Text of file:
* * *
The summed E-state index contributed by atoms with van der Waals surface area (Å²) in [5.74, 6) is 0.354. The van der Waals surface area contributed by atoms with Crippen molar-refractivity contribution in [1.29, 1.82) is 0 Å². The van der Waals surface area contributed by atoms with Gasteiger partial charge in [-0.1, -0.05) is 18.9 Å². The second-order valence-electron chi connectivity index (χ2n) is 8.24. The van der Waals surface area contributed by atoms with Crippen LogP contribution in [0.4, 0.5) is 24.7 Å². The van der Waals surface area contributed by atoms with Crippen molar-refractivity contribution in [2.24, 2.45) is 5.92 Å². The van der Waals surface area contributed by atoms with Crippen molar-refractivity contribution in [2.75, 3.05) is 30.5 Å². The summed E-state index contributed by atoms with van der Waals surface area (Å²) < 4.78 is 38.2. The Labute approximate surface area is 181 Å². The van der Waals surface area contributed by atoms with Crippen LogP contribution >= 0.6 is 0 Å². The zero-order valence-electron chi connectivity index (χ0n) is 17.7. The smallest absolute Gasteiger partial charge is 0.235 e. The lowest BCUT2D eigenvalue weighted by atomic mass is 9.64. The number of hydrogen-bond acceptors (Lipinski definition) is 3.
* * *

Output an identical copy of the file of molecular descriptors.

The summed E-state index contributed by atoms with van der Waals surface area (Å²) in [5.74, 6) is 0.354. The van der Waals surface area contributed by atoms with Crippen molar-refractivity contribution in [1.29, 1.82) is 0 Å². The van der Waals surface area contributed by atoms with Gasteiger partial charge in [-0.1, -0.05) is 18.9 Å². The second-order valence-electron chi connectivity index (χ2n) is 8.24. The van der Waals surface area contributed by atoms with Crippen LogP contribution in [0.4, 0.5) is 24.7 Å². The van der Waals surface area contributed by atoms with Crippen molar-refractivity contribution in [2.24, 2.45) is 5.92 Å². The van der Waals surface area contributed by atoms with Crippen molar-refractivity contribution in [2.75, 3.05) is 30.5 Å². The summed E-state index contributed by atoms with van der Waals surface area (Å²) < 4.78 is 38.2. The Labute approximate surface area is 181 Å². The van der Waals surface area contributed by atoms with Crippen LogP contribution >= 0.6 is 0 Å². The zero-order valence-electron chi connectivity index (χ0n) is 17.7. The smallest absolute Gasteiger partial charge is 0.235 e. The lowest BCUT2D eigenvalue weighted by atomic mass is 9.64. The number of hydrogen-bond acceptors (Lipinski definition) is 3.